HONG KONG, March 7 China's balmy holiday island
of Hainan, long touted as a place where the country could
liberalise gambling, will not permit casinos, senior officials
announced this week.
The decision may dampen investment appetite from scores of
international and national developers betting on stellar profits
in the southern province.
Luo Baoming, Hainan's Communist Party chief, and Wang Yong,
the mayor of resort city Sanya, told a briefing at China's
annual parliamentary meeting on Thursday that casinos will never
be allowed to operate there.
"We cannot at all allow Hainan to operate casinos," Luo said
according to the official Xinhua news agency.
Casino gambling is illegal in China outside of the former
Portuguese colony of Macau, an hour's flight from Hainan by
plane. In 2013, the local government on Hainan shut down a
casino bar that had been operating illegally after a Reuters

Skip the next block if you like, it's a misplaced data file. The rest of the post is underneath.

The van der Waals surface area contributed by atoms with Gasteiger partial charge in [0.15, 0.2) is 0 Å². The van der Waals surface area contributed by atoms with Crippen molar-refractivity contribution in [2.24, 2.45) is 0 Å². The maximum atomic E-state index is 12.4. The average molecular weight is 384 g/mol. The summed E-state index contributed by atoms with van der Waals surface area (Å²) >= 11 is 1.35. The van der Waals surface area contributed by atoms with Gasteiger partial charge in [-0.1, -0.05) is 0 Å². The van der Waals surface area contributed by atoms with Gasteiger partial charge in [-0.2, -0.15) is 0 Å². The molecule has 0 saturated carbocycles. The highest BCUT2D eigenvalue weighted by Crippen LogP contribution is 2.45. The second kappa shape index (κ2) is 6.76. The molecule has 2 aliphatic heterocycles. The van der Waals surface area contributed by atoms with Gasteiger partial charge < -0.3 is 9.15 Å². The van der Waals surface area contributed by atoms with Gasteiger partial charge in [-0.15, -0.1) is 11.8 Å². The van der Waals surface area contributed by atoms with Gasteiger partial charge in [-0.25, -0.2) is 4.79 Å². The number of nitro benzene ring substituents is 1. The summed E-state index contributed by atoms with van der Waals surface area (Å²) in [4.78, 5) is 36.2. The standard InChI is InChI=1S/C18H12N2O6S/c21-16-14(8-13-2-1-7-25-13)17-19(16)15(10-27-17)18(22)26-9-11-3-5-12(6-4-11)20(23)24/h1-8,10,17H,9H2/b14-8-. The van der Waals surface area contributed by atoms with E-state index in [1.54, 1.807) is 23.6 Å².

report drew attention to it.
Hainan has attracted scores of international developers in
the past two years, including InterContinental Hotels Group Plc
, Starwood Hotels & Resorts Worldwide Inc, and
casino operators MGM Resorts International and Caesars
Entertainment, who are eyeing a surge in upscale tourism
in the country.
Sanya already has more than 200 hotels and an aggressive
pipeline for future developments with many operators eyeing the
potential for future casino liberalisation.
Chinese conglomerate Fosun International Ltd and
Sol Kerzner, South Africa's Sun City casino king, in October
announced plans to build a $1.6 billion Atlantis resort at
Haitang Bay, a 22 kilometre strip of white sand that will see
the development of 30 five-star hotels in the next five
Across Asia, from the Philippines to South Korea, countries
are building large scale casino resorts to spur growth and
increase tourism revenues after the success of Macau and
Sanya's coastal location, which boasts cleaner air and ample
space, has been a huge draw for domestic tourists with more than
22 million overnight stays registered in Hainan in the first
eight months of 2013.